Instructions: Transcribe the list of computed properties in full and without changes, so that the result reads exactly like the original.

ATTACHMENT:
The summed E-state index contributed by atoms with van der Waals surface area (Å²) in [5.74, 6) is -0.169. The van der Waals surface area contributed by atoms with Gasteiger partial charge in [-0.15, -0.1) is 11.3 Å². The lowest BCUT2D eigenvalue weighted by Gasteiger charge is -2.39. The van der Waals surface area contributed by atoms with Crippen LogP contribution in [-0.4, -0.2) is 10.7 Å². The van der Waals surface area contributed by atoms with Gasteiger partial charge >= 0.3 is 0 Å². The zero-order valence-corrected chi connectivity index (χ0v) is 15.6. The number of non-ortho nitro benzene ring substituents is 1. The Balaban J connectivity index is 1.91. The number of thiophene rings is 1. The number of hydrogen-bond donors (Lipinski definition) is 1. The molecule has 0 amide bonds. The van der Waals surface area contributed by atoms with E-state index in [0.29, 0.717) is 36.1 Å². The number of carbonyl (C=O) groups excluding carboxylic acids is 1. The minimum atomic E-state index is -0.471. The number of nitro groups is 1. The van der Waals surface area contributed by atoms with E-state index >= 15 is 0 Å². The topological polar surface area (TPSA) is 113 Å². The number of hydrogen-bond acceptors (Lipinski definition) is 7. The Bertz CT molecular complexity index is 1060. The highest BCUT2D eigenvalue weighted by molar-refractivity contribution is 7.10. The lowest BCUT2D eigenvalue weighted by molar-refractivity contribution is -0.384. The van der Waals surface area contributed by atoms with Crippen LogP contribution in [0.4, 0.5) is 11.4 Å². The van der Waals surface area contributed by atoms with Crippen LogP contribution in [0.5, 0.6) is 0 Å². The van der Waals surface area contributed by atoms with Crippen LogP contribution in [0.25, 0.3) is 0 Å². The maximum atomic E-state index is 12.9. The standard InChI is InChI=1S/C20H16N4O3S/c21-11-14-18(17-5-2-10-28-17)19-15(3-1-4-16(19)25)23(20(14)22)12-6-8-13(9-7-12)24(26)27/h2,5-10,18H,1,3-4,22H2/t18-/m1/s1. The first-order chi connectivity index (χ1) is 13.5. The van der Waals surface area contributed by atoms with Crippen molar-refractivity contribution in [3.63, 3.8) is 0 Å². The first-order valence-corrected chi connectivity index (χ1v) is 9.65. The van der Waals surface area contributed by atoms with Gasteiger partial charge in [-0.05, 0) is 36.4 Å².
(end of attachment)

The summed E-state index contributed by atoms with van der Waals surface area (Å²) in [5.74, 6) is -0.169. The van der Waals surface area contributed by atoms with Gasteiger partial charge in [-0.15, -0.1) is 11.3 Å². The lowest BCUT2D eigenvalue weighted by Gasteiger charge is -2.39. The van der Waals surface area contributed by atoms with Crippen LogP contribution in [-0.4, -0.2) is 10.7 Å². The van der Waals surface area contributed by atoms with Gasteiger partial charge >= 0.3 is 0 Å². The zero-order valence-corrected chi connectivity index (χ0v) is 15.6. The number of non-ortho nitro benzene ring substituents is 1. The Balaban J connectivity index is 1.91. The number of thiophene rings is 1. The number of hydrogen-bond donors (Lipinski definition) is 1. The molecule has 0 amide bonds. The van der Waals surface area contributed by atoms with E-state index in [0.29, 0.717) is 36.1 Å². The number of carbonyl (C=O) groups excluding carboxylic acids is 1. The minimum atomic E-state index is -0.471. The number of nitro groups is 1. The van der Waals surface area contributed by atoms with E-state index >= 15 is 0 Å². The topological polar surface area (TPSA) is 113 Å². The number of hydrogen-bond acceptors (Lipinski definition) is 7. The Bertz CT molecular complexity index is 1060. The highest BCUT2D eigenvalue weighted by molar-refractivity contribution is 7.10. The lowest BCUT2D eigenvalue weighted by molar-refractivity contribution is -0.384. The van der Waals surface area contributed by atoms with Crippen LogP contribution in [0.4, 0.5) is 11.4 Å². The van der Waals surface area contributed by atoms with Crippen LogP contribution in [0.5, 0.6) is 0 Å². The van der Waals surface area contributed by atoms with Crippen LogP contribution in [0.25, 0.3) is 0 Å². The maximum atomic E-state index is 12.9. The standard InChI is InChI=1S/C20H16N4O3S/c21-11-14-18(17-5-2-10-28-17)19-15(3-1-4-16(19)25)23(20(14)22)12-6-8-13(9-7-12)24(26)27/h2,5-10,18H,1,3-4,22H2/t18-/m1/s1. The first-order chi connectivity index (χ1) is 13.5. The van der Waals surface area contributed by atoms with Crippen molar-refractivity contribution in [3.63, 3.8) is 0 Å². The first-order valence-corrected chi connectivity index (χ1v) is 9.65. The van der Waals surface area contributed by atoms with Gasteiger partial charge in [-0.05, 0) is 36.4 Å².